Copyright Primer: Exclusive Rights to Reproduce, Distribute, Perform or Display the Copyrighted Work

August 8th, 2012

If you are a copyright owner, you can claim ownership of the copyright in a work. A copyright grants the owner the exclusive right to do any of the following; to reproduce the work, to distribute the work, to perform the work, or to display the copyright protected work. A copyright also grants the owner exclusive rights to create a new work that is based upon the original copyrighted work.


Welcome to Copyright Law Radio. We bring you the best in copyright news, legal advice and information.  From copyright infringement claims and defenses to threat letter issues, DMCA takedown notice letters, copyright licensing, and legal analysis of the latest copyright law cases, we have a copyright attorney who can answer your copyright questions.

If you are a copyright owner, you can claim ownership of the copyright in a work. A copyright grants the owner the exclusive right to do any of the following; to reproduce the work, to distribute the work, to perform the work, or to display the copyright protected work. A copyright also grants the owner exclusive rights to create a new work that is based upon the original copyrighted work.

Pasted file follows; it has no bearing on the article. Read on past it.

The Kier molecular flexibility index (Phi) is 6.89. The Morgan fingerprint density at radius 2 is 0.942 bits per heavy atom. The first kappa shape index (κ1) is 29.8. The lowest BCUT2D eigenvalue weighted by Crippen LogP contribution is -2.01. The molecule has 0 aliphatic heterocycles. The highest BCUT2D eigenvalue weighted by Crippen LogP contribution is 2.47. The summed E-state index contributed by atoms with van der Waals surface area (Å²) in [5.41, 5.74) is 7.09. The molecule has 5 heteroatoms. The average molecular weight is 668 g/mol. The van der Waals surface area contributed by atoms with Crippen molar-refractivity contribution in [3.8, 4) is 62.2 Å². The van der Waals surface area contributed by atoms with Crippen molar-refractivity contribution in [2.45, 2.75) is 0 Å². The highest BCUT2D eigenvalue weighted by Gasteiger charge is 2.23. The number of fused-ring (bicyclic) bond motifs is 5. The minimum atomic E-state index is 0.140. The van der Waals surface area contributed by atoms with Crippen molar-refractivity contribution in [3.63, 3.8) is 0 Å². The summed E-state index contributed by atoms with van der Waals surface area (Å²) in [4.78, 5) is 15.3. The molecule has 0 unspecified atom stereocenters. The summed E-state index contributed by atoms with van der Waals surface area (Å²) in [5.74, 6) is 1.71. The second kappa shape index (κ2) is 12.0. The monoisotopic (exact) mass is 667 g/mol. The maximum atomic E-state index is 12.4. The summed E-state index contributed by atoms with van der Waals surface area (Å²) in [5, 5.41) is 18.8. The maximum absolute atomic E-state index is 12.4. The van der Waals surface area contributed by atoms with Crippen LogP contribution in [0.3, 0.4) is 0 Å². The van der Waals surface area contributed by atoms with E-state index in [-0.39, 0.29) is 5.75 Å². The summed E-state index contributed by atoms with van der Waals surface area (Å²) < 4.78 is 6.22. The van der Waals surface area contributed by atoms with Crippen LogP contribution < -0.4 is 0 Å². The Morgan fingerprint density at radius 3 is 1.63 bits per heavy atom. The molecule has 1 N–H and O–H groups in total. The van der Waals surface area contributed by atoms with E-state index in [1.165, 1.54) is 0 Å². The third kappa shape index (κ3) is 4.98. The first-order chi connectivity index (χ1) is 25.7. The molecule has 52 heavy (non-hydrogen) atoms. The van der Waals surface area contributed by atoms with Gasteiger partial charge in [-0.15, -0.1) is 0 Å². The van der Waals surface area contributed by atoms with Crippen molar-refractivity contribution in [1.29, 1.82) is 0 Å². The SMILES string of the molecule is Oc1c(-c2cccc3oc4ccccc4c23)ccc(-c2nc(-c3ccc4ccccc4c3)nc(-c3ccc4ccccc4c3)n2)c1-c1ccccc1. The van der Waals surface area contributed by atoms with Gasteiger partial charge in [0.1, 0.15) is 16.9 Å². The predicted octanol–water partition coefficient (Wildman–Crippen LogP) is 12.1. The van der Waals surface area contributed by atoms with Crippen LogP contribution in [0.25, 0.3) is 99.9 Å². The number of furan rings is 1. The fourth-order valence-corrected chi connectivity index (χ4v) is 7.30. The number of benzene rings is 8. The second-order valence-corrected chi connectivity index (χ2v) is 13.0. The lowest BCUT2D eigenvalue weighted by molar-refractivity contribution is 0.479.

My name is Copyright Law Attorney, Enrico Schaefer, and today we’re going to be doing a little bit of a copyright primer to understand some of the basics concerning copyright. Clients who contact our firm are often confused about what is a copyright, what is a trademark, what is a patent, and how do these various intellectual property rights or IP rights compare to each other.

Today, we’re going to focus on copyright and what is a copyrighted work. So, you now know that there’s this concept of original work of authorship that gives you rights to do certain things with the copyright protected work. So let’s just say, for example, we’re talking about a song and the author of the song, the person who created the song, who wrote the lyrics, who put pen to paper, who put the notes down is the copyright owner. That copyright owner has the right to exclusively control how that song is reproduced. Meaning, can it be put on a CD, an mp3 format? How can that song actually be multiplied into lots of versions?